5 Reasons you Shouldn’t Look at College Acceptance Rates

As many students begin the process of applying to colleges and considering next steps, they look at college acceptance rates as indicators of whether or not they would make the cut. The problem with this, however, is that acceptance rates don’t accurately reflect the number of performance standards schools use when accepting a new wave of students into their midst. When relying solely on one statistic, you run the risk of limiting your college opportunities.

Instead, start by assessing the intended college’s points of interest. Fortunately, this isn’t exactly a mystery – most colleges and universities outline what they are looking for in a student; for example, the University of Vermont considers:

  • The rigor of a student’s academic program (e.g., honors or AP course work)
  • Standing in the graduating class
  • Standardized test results
  • Trends in performance
  • The competitive nature of the student’s prior academic environment

So when you’re in the midst of applying to college, be sure that you first align with what they consider to be a desirable applicant, and the steps you can take to improve yourself as a student. You may be thinking, “how?” Don’t worry, we have you covered, starting with demonstrating an interest to college admissions:

Demonstrating Interest

One of the best ways to stand out from thousands of other applicants is to demonstrate an acute interest in the college or university you’re applying to. Many high school students apply to college just because it’s the ‘next step.’ Take a step past this indecisive behavior by proving that you are a true fit to the college. In showing that you’d love to bring your academic interest to the next level with that particular school, you validate the time an admissions officer takes to review your application.

Here are a few ways you can demonstrate interest to the college you’re applying to:

  • Join the college mailing list
  • Weave specific, researched features and programs of the college you’re applying to into your essay
  • Request an on campus interview (even if it’s not required), and follow up with a thank you letter
  • Follow up with representatives from college fairs asking college-specific questions

Taking High School Seriously

One of the worst mistakes students can make during senior year of high school is to drop the ball and start slacking off. Many students don’t consider the possibility of being wait listed when applying to college. If you lose momentum during your senior year you run the risk of landing in the wait list pile. Colleges continually pay close attention to the rigor of a student’s academic program, as well as trends in performance; use every semester as an opportunity to develop new skills, build your academic resume and stand out as a desirable first-year applicant.

Another way to gain an advantage while still in high school is to enroll in a Pre-College program at a local college or university. Pre-College programs are designed for students who want to participate in an academically challenging experience, develop new skills and see what college is like before they begin their first-year of college. Pre-College is also a desirable option because students can earn college credit while still in high school, demonstrate their ability to college recruiters and take challenging or unique courses that are not offered in high school.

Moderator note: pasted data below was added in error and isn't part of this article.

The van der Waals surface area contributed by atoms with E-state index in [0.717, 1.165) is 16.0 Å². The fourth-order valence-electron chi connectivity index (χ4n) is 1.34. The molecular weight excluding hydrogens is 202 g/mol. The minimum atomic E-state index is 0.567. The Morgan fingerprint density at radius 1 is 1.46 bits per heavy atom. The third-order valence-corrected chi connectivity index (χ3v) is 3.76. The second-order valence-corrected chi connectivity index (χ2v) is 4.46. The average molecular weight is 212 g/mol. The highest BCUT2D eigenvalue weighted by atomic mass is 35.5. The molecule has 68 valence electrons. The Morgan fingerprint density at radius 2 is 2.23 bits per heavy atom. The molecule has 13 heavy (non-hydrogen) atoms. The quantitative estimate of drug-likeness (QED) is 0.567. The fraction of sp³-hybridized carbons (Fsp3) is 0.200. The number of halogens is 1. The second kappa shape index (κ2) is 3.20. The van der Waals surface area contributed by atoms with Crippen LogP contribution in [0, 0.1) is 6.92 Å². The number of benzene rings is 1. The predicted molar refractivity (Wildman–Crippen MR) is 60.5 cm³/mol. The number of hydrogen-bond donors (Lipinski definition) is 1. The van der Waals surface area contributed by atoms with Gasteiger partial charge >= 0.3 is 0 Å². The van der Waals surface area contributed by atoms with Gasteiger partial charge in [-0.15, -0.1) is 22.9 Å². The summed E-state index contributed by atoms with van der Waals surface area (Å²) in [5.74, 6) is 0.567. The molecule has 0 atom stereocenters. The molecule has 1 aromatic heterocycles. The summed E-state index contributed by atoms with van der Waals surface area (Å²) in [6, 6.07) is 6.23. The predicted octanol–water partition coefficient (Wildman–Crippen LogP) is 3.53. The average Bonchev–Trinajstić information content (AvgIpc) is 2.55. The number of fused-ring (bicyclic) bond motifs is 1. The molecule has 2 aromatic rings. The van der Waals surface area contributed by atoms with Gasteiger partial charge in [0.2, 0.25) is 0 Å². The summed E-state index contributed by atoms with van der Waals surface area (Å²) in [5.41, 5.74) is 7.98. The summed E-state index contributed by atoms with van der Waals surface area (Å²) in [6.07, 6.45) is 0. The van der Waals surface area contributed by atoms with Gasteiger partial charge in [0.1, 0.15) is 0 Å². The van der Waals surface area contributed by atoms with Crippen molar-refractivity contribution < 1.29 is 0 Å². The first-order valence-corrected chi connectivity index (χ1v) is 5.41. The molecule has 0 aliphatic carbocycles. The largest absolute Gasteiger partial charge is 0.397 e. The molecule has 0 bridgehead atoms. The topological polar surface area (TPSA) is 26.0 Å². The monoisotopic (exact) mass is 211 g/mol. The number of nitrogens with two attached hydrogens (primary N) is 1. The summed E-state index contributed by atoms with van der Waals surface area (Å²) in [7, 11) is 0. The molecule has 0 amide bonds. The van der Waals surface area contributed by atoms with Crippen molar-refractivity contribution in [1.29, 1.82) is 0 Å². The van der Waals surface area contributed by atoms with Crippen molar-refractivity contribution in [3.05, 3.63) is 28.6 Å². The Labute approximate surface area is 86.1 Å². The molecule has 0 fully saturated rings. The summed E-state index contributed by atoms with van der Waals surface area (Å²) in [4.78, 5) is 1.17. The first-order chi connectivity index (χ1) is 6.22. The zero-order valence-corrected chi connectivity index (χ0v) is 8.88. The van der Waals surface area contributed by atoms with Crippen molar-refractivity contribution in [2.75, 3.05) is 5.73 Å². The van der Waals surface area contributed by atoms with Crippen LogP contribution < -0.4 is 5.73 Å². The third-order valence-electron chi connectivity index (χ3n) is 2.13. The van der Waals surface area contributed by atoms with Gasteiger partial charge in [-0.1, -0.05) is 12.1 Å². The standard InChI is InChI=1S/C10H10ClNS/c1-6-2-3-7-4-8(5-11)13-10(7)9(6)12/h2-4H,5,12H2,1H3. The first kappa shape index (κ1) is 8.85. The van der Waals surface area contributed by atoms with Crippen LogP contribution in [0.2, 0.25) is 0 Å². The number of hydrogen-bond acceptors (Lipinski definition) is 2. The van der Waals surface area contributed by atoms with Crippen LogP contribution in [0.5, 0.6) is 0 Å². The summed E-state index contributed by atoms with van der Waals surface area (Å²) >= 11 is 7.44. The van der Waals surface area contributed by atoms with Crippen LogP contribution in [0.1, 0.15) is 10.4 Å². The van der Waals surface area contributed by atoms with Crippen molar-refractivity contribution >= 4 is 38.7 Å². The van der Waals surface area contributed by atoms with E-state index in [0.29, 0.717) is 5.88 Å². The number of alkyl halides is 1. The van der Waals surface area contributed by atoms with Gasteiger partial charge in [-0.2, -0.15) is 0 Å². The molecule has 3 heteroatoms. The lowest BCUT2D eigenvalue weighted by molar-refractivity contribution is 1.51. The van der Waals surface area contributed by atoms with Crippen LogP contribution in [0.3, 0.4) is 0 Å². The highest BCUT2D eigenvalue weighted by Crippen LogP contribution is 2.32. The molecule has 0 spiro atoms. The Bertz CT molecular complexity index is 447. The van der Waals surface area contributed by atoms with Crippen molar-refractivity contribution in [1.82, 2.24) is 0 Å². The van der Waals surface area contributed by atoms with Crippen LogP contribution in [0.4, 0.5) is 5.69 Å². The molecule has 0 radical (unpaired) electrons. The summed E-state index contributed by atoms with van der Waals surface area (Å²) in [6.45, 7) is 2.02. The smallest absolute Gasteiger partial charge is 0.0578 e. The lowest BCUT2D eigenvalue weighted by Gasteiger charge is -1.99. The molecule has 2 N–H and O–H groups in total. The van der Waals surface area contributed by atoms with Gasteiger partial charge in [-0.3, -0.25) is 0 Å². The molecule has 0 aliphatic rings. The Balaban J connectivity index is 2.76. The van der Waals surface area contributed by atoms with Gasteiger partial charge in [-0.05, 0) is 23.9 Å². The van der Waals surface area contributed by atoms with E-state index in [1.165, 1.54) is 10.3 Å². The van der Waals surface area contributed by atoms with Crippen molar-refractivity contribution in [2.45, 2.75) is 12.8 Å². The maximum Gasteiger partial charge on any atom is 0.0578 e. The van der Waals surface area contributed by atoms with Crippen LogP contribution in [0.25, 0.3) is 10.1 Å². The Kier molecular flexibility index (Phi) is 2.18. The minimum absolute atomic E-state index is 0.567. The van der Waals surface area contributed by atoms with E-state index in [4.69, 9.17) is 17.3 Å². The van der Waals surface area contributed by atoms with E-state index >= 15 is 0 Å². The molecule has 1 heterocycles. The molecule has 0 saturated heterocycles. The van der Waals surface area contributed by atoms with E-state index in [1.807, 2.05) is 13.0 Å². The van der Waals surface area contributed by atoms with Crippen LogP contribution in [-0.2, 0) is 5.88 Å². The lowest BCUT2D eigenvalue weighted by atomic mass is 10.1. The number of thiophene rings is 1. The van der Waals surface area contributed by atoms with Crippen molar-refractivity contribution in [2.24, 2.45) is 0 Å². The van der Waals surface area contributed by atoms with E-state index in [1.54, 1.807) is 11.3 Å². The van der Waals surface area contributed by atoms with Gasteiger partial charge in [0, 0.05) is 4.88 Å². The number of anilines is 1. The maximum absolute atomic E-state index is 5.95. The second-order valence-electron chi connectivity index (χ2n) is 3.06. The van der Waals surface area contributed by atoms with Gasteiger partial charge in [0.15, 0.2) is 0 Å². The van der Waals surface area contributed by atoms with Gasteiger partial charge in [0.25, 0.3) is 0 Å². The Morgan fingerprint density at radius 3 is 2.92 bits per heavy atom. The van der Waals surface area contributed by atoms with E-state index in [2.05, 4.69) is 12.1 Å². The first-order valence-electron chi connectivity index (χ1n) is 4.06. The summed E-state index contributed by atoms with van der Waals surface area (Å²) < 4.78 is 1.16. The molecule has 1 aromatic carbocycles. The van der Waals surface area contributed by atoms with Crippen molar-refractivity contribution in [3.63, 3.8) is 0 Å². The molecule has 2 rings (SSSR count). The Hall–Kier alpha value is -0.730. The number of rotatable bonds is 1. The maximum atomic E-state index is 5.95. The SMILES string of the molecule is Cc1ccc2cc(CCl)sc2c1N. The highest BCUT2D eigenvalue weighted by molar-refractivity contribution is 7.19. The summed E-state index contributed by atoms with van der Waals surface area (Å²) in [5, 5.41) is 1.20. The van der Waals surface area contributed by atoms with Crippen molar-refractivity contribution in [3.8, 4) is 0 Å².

If you’re interested in learning more about what a Pre-College program can do for you, inquire on our website!

Taking the SAT or ACTs (more than once)

Taking the initiative to start preparing and practicing early for the SAT and ACTs isn’t the only thing that will help you to appeal to college admissions. In fact, according to InLikeMe: “a large number of institutions ‘super score’ (utilize the applicant’s highest section scores from all testing dates) for evaluative and reporting purposes. This gives those who improve their scores by taking the test(s) multiple times a possible advantage.” The University of Vermont, for example, considers your highest section scores across all standardized score dates submitted – so be sure to send scores from every test date in which you received a top score in each section.

Finding the Best Fit for You

Another important factor to consider when applying to college is to ensure that the college you’re applying to, and ultimately decide to go to, is really the best fit. Before you make a final decision, start by asking yourself a couple of questions:

  • Does the school you’re applying to offer the major you’re looking for?
  • What will your out-of-pocket expenses be for the school you’re applying to?
  • Can the school fulfill you outside of the classroom (what is the college campus life like?)
  • Does the school offer opportunities to travel and study abroad

It’s important to find a school that not only challenges you academically and can set you up for success, but to enroll in a college that will help you develop new social skills and prepare for the world beyond college. When it comes time to apply, don’t focus solely on the logistics – while the acceptance rates may be important, they’re not the only factor you should focus on when filling out applications. You never know what you can achieve unless you give it a shot – take a chance, demonstrate great potential and send off your application!